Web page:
Family Textiles: A Tale of Two Shawls

It was the best of textiles, it was the worst of textiles, it was the age of silk, it was the age of wool, it was the epoch of respectibility, it was the epoch of ornamentation… Well, you know.

Here are two shawls given to me by family members.

shawls

Black wool woven shawl and silk lace shawl

The first one, the plain black one, actually belonged to one of my ancestors – I believe my great-great grandmother, who came over from the Netherlands about 1883.   She may not have brought this with her, but it perfectly represents what our family would value in a textile – serviceable quality without showiness.    It is an extremely fine wool (or cashmere?), woven so tightly it has a crisp finish like silk.  The black dye has held all these years without fading or destroying the fabric.

The shawl as it measures now is about 60″ by 72″, with the simple tied fringe on three sides.  It is not just missing the fringe on the fourth side – it is missing half the shawl!  It used to be 60″ by about 145″.  The story I always heard was that when the shawl’s owner died, two of her daughters couldn’t stop fighting over who should get the shawl, and so they just split it down the middle.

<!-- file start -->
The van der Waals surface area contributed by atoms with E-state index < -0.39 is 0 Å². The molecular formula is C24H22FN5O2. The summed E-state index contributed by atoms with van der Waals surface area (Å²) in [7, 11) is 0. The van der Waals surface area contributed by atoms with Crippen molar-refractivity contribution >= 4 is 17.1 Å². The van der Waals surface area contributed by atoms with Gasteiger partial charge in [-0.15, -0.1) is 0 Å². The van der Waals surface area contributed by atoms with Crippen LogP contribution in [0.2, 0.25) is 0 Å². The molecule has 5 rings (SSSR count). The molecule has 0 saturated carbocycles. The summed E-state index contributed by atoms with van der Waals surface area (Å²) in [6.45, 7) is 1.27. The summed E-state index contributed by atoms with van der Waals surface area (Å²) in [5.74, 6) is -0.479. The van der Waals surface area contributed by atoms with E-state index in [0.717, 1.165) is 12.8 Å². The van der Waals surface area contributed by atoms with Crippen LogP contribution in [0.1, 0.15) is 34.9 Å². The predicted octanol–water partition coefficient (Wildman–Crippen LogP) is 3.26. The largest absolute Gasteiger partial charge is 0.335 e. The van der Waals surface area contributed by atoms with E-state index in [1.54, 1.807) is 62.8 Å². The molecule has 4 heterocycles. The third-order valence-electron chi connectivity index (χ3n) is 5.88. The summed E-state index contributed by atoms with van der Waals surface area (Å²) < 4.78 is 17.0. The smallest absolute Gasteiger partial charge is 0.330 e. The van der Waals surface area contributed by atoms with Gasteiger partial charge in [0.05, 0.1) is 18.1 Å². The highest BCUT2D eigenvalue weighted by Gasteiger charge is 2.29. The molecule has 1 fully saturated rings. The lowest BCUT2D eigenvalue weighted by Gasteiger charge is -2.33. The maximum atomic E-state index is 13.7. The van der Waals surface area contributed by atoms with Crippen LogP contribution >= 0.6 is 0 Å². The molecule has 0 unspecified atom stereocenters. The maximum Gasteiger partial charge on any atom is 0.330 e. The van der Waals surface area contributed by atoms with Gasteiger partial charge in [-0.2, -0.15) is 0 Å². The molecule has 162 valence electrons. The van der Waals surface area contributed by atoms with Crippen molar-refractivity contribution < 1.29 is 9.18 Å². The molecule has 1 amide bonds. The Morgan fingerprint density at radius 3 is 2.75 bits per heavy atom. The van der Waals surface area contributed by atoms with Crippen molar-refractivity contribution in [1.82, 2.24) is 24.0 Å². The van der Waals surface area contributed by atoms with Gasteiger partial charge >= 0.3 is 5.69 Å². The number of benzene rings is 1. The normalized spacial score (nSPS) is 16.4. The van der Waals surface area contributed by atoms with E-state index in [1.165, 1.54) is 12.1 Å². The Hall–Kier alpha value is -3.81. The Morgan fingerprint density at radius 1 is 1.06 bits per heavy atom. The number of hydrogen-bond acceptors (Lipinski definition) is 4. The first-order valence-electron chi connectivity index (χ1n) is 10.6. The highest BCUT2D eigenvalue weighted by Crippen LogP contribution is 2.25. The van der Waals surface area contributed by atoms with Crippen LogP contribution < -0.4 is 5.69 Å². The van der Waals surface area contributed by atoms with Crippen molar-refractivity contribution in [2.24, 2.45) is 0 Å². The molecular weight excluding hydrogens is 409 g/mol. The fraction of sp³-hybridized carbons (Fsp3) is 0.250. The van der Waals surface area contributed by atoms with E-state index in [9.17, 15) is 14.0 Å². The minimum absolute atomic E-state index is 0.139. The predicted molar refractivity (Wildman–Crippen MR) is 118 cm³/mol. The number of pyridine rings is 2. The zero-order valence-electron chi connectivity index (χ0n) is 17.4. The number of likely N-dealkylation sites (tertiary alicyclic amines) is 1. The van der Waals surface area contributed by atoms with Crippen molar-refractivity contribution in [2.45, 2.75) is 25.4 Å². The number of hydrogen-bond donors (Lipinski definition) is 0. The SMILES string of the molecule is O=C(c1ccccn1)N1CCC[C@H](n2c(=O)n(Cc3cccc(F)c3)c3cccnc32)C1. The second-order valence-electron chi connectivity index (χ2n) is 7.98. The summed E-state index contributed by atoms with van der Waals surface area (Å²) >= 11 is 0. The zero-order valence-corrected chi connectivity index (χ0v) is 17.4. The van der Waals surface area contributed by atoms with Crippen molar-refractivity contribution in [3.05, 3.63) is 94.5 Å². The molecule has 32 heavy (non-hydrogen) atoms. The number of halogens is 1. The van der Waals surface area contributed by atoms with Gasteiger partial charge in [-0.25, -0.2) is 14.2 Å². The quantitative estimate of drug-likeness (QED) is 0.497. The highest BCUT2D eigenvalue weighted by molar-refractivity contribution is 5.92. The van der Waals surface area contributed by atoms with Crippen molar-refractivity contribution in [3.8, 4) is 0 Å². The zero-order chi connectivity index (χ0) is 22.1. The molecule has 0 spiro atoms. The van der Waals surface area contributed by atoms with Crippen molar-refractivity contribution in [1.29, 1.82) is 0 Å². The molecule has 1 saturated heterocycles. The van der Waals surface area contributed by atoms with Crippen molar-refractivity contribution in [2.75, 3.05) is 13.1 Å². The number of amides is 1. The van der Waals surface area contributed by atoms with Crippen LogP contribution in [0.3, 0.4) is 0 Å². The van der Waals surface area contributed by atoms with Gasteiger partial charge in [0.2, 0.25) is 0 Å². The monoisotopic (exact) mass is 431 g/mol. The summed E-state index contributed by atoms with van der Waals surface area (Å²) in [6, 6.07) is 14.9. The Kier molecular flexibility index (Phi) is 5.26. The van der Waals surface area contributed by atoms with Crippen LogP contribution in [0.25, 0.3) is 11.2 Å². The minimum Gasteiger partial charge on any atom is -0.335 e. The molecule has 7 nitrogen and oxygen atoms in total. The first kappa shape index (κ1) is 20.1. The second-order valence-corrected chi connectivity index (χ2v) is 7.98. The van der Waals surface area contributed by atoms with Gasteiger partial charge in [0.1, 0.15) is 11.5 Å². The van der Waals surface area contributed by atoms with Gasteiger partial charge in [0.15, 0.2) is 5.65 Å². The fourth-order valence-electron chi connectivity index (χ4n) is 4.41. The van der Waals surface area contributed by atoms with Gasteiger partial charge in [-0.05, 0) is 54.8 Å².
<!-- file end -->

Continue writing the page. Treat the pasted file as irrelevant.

When I got it (handed down through my grandmother and my mother), it had never even been hemmed on the split side, so whoever got it, got no joy of it.  She couldn’t have ever worn it or put it out as a decoration, not with that one side unfinished.  She must have stuffed it in a closet and left it.

shawl detail

Details of fringe and lace

The second shawl (or fichu? scarf?) is the perfect opposite of the first.  It is silk, handmade needle lace, very showy.  It doesn’t seem like it could belong to the same family – and it didn’t!  My grandmother  bought it for me at a garage sale for 25 cents!

lace shawl

Wearing the lace shawl to a Dickens festival in my younger (but less historically accurate) days. This gives you an idea of the shawl’s size.

I saw something like it in an old lace book one time, and that example was French, from the 1920s – but either I never copied the pages from the book or I have lost them.

And though these shawls seem so different, they do have something in common – I should have documented better!  I don’t know if my grandmother bought the garge sale silk shawl in Chicago or the Ozarks.  I’m not even sure the black shawl belonged to my great-great grandmother – it could have been an aunt or a cousin twice removed.  Since it ended up with me, it must be from the direct line of my ancestors – but if so, the story doesn’t ring true – I can’t see any of my relatives ruining a perfectly good object, no matter how bitter the quarrel.

Anyway.  Most of my textiles are documented pretty well; I guess a few are bound to slip through.  And to finish as I started, with a nod to Dickens – “It is a far, far better thing I document, than I have ever documented before…”